Top 6 Technical Job Skills for a Web Designer and Developer

Category: Web Design
Publish Date: 2017-04-16


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The web design / development industry is a growing professional that is attractive for a number of reasons. With so many companies and organizations depending on their online presence these days, the people who design, develop, and manage their websites are in high demand - a trend that is unlikely to change anytime soon!

Whether you are just starting out as a web designer or web developer or are looking to change careers and become a web professional, there are some key skills that you need if you hope to be successful in this industry. The following list of skills, both technical and otherwise, represent some of these key areas of knowledge that you should work to add to your repertoire as you begin down the path to become a website designer.

01| HTML

HTML skills have been a critically important part of the web designer's toolbox since the very start of this profession. For many, this markup language is their entryway into the world of web design.
You might not have imagined that a web designer would need to code. But, nowadays, it’s an expected skill for most design jobs. And, hey, it’s a pretty easy way to get your tech on and actually build websites from scratch! HTML stands for HyperText Markup Language, which is the coding language used to put content on a web page and give it structure. That means it’s how you turn a bunch of words into headlines, paragraphs, and footers. And it’s also how you get the “cool” content like photos, videos, and graphics on a website.

02| CSS

And then there’s HTML’s partner, CSS or Cascading Style Sheets. CSS is the code that tells browsers how to format and style HTML for a web page. In other words, it’s what makes all the text and other content look good. With CSS, you can adjust the colors, change the fonts, or add a stunning background – and so much more! This is where your eye for design really shines and how you can put your creative stamp on every site you create.
For many web professionals, CSS is learned alongside of HTML since the two languages are really the combination that build the structure and style basis for any web page.
Learn it: Refamiliarize yourself (or learn) the basics from W3Schools. The tutorials are self-paced, easy to understand and free. (There’s no reason not to become fluent in the language of the web.)

03| JavaScript and Ajax

While you can code up your designs using just HTML and CSS, if you can also program using JavaScript, you’ll have a huge leg up against the competition. JavaScript allows you to take static elements on your site and make them interactive—think: Twitter feeds that update automatically, websites that look different when you’re logged in, image sliders, and more!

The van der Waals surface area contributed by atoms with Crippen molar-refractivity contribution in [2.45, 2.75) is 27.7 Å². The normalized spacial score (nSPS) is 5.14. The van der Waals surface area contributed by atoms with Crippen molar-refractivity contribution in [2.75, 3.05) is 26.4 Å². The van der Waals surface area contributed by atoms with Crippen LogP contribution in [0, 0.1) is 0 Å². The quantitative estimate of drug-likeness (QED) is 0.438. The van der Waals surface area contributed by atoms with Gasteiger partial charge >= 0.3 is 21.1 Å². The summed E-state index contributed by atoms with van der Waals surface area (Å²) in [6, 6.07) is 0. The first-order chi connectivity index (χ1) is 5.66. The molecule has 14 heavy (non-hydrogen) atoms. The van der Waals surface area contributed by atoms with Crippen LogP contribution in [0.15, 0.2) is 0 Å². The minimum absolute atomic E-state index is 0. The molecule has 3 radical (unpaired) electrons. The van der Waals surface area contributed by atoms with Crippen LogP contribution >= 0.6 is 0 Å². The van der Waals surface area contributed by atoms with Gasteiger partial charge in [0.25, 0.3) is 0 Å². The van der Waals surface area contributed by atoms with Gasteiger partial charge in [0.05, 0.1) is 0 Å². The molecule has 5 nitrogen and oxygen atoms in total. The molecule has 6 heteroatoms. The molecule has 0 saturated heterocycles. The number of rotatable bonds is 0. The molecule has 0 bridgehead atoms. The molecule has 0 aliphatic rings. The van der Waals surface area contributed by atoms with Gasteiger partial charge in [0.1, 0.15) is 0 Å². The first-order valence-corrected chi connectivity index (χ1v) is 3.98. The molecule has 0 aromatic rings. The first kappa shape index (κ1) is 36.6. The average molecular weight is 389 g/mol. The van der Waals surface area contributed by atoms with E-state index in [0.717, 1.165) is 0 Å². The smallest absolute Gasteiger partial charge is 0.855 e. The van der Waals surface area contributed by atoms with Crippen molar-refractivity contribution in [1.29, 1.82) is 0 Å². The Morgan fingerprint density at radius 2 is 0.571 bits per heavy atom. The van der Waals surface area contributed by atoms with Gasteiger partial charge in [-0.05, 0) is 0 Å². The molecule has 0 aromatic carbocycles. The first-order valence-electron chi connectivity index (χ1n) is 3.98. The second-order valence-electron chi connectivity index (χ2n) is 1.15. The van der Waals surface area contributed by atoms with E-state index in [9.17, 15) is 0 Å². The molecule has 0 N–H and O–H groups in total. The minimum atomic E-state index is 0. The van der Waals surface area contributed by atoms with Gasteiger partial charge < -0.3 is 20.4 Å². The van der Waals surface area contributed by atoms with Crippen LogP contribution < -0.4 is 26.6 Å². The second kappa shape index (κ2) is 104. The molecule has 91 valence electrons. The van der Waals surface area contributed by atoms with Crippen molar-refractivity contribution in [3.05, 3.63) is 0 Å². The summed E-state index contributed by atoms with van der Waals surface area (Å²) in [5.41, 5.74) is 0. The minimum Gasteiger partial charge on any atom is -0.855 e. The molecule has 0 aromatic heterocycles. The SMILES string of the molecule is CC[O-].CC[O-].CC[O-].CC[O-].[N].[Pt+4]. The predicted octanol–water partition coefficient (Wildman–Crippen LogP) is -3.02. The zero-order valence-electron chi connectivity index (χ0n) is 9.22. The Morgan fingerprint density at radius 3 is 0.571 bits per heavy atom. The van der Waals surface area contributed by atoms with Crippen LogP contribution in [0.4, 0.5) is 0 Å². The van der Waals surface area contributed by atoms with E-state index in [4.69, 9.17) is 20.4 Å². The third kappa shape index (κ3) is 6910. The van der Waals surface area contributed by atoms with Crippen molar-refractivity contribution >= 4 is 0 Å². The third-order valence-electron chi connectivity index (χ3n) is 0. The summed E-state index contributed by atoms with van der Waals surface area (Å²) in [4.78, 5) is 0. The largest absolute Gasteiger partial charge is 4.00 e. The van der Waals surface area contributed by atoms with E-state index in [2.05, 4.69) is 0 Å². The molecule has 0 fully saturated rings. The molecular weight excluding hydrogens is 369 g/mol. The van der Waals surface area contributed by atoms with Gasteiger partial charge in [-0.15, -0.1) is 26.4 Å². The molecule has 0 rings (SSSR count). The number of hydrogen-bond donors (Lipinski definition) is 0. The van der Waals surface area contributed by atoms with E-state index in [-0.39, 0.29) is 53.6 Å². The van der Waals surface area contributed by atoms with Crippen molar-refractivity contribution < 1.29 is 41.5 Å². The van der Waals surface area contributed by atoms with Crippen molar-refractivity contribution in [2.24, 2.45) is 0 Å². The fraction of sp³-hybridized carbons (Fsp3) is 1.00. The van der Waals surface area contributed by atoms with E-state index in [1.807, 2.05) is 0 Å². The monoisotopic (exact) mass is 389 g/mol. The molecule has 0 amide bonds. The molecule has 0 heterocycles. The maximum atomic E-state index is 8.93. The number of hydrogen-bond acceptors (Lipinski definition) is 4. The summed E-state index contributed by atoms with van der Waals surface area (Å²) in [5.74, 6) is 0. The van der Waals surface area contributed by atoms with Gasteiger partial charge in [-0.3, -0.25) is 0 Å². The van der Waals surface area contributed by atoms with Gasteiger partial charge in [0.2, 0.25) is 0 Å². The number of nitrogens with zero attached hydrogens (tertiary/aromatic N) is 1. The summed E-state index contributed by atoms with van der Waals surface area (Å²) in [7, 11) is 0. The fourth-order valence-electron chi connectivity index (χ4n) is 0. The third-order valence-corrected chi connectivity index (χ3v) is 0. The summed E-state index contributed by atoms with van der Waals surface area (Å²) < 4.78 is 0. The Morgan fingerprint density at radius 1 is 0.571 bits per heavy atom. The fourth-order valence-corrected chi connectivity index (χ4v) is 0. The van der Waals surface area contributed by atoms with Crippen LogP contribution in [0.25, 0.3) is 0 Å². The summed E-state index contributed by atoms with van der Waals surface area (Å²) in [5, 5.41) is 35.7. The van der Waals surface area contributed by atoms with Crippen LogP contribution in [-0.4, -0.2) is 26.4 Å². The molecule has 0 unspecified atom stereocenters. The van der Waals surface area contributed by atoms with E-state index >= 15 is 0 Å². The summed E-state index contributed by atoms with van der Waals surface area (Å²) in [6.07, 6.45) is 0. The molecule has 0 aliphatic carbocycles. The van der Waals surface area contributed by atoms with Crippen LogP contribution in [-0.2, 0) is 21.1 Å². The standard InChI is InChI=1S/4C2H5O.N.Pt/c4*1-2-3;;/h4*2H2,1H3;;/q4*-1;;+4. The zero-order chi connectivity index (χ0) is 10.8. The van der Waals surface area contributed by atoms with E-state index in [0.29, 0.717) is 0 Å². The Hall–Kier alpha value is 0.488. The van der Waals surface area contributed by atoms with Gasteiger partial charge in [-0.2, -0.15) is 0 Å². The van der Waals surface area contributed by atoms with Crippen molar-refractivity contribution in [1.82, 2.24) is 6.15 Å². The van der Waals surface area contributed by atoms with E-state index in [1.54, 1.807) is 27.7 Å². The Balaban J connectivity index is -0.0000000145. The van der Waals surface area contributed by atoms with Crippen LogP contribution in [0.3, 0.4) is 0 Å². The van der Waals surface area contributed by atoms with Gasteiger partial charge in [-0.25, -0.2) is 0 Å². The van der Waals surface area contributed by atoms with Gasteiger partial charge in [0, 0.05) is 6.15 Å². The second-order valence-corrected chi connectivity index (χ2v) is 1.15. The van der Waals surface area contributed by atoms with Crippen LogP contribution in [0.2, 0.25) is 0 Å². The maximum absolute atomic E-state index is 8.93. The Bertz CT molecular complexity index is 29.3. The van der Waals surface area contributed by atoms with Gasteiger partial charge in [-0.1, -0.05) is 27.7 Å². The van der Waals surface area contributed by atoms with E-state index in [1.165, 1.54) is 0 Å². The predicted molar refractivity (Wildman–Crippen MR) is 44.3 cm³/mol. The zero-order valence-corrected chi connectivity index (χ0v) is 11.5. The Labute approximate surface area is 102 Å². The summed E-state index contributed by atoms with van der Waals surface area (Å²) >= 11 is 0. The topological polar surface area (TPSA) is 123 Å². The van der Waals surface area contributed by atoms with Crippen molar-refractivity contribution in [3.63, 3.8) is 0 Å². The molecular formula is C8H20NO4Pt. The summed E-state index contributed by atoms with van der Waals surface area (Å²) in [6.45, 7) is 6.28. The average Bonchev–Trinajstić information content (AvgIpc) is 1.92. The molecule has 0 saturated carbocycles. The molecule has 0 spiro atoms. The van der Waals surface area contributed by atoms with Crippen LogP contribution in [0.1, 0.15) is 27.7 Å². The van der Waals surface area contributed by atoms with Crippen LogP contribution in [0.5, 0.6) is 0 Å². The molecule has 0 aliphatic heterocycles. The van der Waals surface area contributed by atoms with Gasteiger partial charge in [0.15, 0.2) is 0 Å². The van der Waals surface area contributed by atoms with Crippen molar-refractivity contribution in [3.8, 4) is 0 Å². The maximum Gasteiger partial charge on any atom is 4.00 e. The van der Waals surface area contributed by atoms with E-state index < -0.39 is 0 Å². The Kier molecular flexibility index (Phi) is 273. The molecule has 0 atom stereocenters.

JavaScript is an important interactive element of a website and web developers should be comfortable in JavaScript before they learn any other languages, especially how it interacts with HTML and CSS to create the 3 layers of web design.
Web designers don't need to learn JavaScript unless they are doing front-end development as well - and even then, a basic understanding of Javascript is often more than enough. Web developers should learn JavaScript as it plays a critical role in many website and web applications today. Anyone engaged in back end development is likely to be very comfortable with Javascript.

04| PHP, ASP, Java, Perl, or C++

At the end of the race you need to learn one of the above programming languages. Programming web pages starts with the language you use. There are many more options than the ones I have listed above, but these are some of the most popular and sought after today. PHP is easily the leader on the web today, in part because it is an open source language that is embraced by a strong community. If you choose only one language to learn, my suggestion is that it should be PHP. The amount of resources you will find online for PHP will be very helpful to you.
Web designers don't need to learn a programming language (other than HTML, which is a markup language, not a pure programming language). Web developers must learn at least one and the more you know the more employable and flexible you will be.

05| Mobile Support

On today's Web, there are a staggering variety of devices and screen sizes being used. To this end, websites must support this wide range of user devices with responsive websites that are built for this multi-device world.
Being able to design sites that look great are various sizes, and also being able to write media queries to build responsive websites is critical for Web professionals today.

06| SEO

Search engine optimization, or SEO, is useful for anyone building websites. There are a number of factors that affect a site's ranking in search engines, from that site's content, to its inbound links, to its download speed and performance, and also its mobile-friendliness. All of these factors are ones that a web designer should be mindful of and know how to use to make a site more attractive to engines and more findable to customers.
Both web designers and web developers will have a more desirable resume if they know at least the basics of SEO. Even if the hardcore application of this skill is left to marketing professionals, knowing the basics of SEO is a nice feather in your cap.

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